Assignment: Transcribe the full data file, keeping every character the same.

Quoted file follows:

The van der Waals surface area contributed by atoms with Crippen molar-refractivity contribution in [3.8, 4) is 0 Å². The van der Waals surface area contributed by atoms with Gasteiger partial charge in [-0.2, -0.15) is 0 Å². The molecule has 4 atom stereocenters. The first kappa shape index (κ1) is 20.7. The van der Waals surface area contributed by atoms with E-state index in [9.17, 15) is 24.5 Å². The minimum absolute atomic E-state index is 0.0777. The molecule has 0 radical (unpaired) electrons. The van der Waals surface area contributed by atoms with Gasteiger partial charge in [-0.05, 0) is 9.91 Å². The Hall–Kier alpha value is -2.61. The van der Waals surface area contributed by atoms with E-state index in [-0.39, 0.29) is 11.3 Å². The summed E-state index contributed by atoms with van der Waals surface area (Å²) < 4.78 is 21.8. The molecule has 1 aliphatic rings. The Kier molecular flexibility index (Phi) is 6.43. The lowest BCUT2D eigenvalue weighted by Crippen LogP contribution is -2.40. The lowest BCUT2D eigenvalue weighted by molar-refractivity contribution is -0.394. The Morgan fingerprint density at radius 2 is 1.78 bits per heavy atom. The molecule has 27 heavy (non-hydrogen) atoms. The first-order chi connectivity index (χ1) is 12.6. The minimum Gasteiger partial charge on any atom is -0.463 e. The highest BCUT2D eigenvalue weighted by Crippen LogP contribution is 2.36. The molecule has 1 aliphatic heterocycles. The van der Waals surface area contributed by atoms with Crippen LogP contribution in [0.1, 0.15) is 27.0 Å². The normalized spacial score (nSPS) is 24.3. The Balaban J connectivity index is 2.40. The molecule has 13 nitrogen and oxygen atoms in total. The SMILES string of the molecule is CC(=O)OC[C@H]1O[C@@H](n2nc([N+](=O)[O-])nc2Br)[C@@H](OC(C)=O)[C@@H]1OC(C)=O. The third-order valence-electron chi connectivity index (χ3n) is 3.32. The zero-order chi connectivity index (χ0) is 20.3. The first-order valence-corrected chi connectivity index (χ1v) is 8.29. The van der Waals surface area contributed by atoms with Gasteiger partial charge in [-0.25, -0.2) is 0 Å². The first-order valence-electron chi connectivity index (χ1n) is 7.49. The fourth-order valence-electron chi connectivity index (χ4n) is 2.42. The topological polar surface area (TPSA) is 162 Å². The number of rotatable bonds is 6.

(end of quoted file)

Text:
The van der Waals surface area contributed by atoms with Crippen molar-refractivity contribution in [3.8, 4) is 0 Å². The van der Waals surface area contributed by atoms with Gasteiger partial charge in [-0.2, -0.15) is 0 Å². The molecule has 4 atom stereocenters. The first kappa shape index (κ1) is 20.7. The van der Waals surface area contributed by atoms with E-state index in [9.17, 15) is 24.5 Å². The minimum absolute atomic E-state index is 0.0777. The molecule has 0 radical (unpaired) electrons. The van der Waals surface area contributed by atoms with Gasteiger partial charge in [-0.05, 0) is 9.91 Å². The Hall–Kier alpha value is -2.61. The van der Waals surface area contributed by atoms with E-state index in [-0.39, 0.29) is 11.3 Å². The summed E-state index contributed by atoms with van der Waals surface area (Å²) < 4.78 is 21.8. The molecule has 1 aliphatic rings. The Kier molecular flexibility index (Phi) is 6.43. The lowest BCUT2D eigenvalue weighted by Crippen LogP contribution is -2.40. The lowest BCUT2D eigenvalue weighted by molar-refractivity contribution is -0.394. The Morgan fingerprint density at radius 2 is 1.78 bits per heavy atom. The molecule has 27 heavy (non-hydrogen) atoms. The first-order chi connectivity index (χ1) is 12.6. The minimum Gasteiger partial charge on any atom is -0.463 e. The highest BCUT2D eigenvalue weighted by Crippen LogP contribution is 2.36. The molecule has 1 aliphatic heterocycles. The van der Waals surface area contributed by atoms with Crippen LogP contribution in [0.1, 0.15) is 27.0 Å². The normalized spacial score (nSPS) is 24.3. The Balaban J connectivity index is 2.40. The molecule has 13 nitrogen and oxygen atoms in total. The SMILES string of the molecule is CC(=O)OC[C@H]1O[C@@H](n2nc([N+](=O)[O-])nc2Br)[C@@H](OC(C)=O)[C@@H]1OC(C)=O. The third-order valence-electron chi connectivity index (χ3n) is 3.32. The zero-order chi connectivity index (χ0) is 20.3. The first-order valence-corrected chi connectivity index (χ1v) is 8.29. The van der Waals surface area contributed by atoms with Gasteiger partial charge in [-0.25, -0.2) is 0 Å². The first-order valence-electron chi connectivity index (χ1n) is 7.49. The fourth-order valence-electron chi connectivity index (χ4n) is 2.42. The topological polar surface area (TPSA) is 162 Å². The number of rotatable bonds is 6.